C. Why do geographers use maps?
1. Compare and Contrast Reference Maps, Thematic Maps, and Mental Maps
2. Differentiate absolute location, relative location, and activity spaces.
3. Relate global positioning systems and geographic information systems
D. Why are Geographers concerned with scale connectedness?
1. Determine if areas around the world would be considered functional, formal, or perceptual
2. Describe the differences between expansion diffusion, contagious diffusion, hierarchical
diffusion, stimulus diffusion, and relocation diffusion
Unit Two: Population (3 weeks)
Eberstadt, Nicholas. “Rising Ambitions, Sinking Population.” Students will have to write a one page
summary of the article.
Fouberg-text- Chapter Two. Students will have to answer comprehension questions which follow along
with the text.
Kristoff, Nicholas D. “The Evil Behind the Smiles.” Students will have to write a one page summary of the
Chapter 2: Population
A. Where in the world do people live and why?
1. Clarify physiological population density
2. Examine population distribution and dot maps
3. Interpret how the world’s population is dispersed
4. Recognize world’s megalopolises
5. Evaluate population data
B. Why do populations rise or fall in particular places?
1. Inspect population growth at world, regional, national, and local scales
2. Relate natural increase, crude birth rate, and crude death rate around the world
3. Hypothesize future population growth
C. Why does population composition matter?
1. Evaluate population pyramids
D. How does the geography of health influence population dynamics?
1. Correlate health issues with population of spaces around the world
2. Discuss infant mortality rate, child mortality rate, life expectancy, infectious diseases, and
E. How do governments affect population change?
1. Explain expansive population policies: China and former Soviet Union
Unit Three: Cultural Patterns and Processes (14 weeks)
Brown, Robbie. “Language Barriers: English has never been America's "official" language. What's behind
the recent efforts to change that?” Students will complete discussion questions which follow along with
Davey, Monica. “Vanishing Barns Signal a Changing Iowa.” Students will have be required to read the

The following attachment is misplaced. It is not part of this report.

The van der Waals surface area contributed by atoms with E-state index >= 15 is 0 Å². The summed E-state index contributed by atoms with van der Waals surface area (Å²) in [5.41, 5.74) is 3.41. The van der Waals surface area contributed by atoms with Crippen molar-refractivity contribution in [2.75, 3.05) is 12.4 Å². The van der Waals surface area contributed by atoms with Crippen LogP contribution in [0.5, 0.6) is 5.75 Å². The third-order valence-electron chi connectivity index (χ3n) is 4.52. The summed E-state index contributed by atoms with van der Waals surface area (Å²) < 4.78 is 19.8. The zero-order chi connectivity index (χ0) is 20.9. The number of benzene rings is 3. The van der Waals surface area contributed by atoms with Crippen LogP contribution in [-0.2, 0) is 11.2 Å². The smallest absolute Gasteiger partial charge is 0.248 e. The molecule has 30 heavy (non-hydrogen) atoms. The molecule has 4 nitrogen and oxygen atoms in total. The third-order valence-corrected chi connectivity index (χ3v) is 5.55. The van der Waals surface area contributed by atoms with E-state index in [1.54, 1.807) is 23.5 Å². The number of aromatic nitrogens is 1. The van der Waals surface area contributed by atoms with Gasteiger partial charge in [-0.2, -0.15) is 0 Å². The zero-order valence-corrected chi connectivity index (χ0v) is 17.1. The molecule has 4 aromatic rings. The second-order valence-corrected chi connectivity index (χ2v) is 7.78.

article and write an essay explaining how the culture of Iowa could be changing.
Ellick, Adam B. ”Skateboarding in Afghanistan Provides a Diversion from Isolation.” Students will be
required to write a one page summary in reference to the changing culture in Afghanistan.
Friedman, Thomas L. “The Open-Door Bailout.” Students will read article and write a one page summary
in reference to the article.
Fouberg-text- Chapter Three, Four, Five, Six, and Seven. Students will have to answer comprehension
questions which follow along with the text.
Kristoff, Nicholas D. --“Giving Thanks to Heroes.”
--“A Killer Without Borders.”
--“How to Prevent a Pandemic.” Students will read all three articles and write an essay discussing how all
three articles relate to migration.
Chapter Three: Migration
A. What is migration?
1. Categorize different types of movement: cyclic and periodic
2. Compare international and internal migration
B. Why do people migrate?
1. Contrast forced and voluntary migration
2. Determine push and pull factors
C. Where do people migrate?
1. Evaluate Global and Regional Migration Flows
2. Classify guest workers and refugees
3. Define refugee
D. How do governments affect migration?
1. Critique Immigration Laws around the world
2. Analyze immigration patterns
3. Discuss post-September 11 and compare changes to immigration policies before and after
Chapter Four: Local Culture, Popular Culture, and Cultural Landscapes
A. What are local and popular cultures?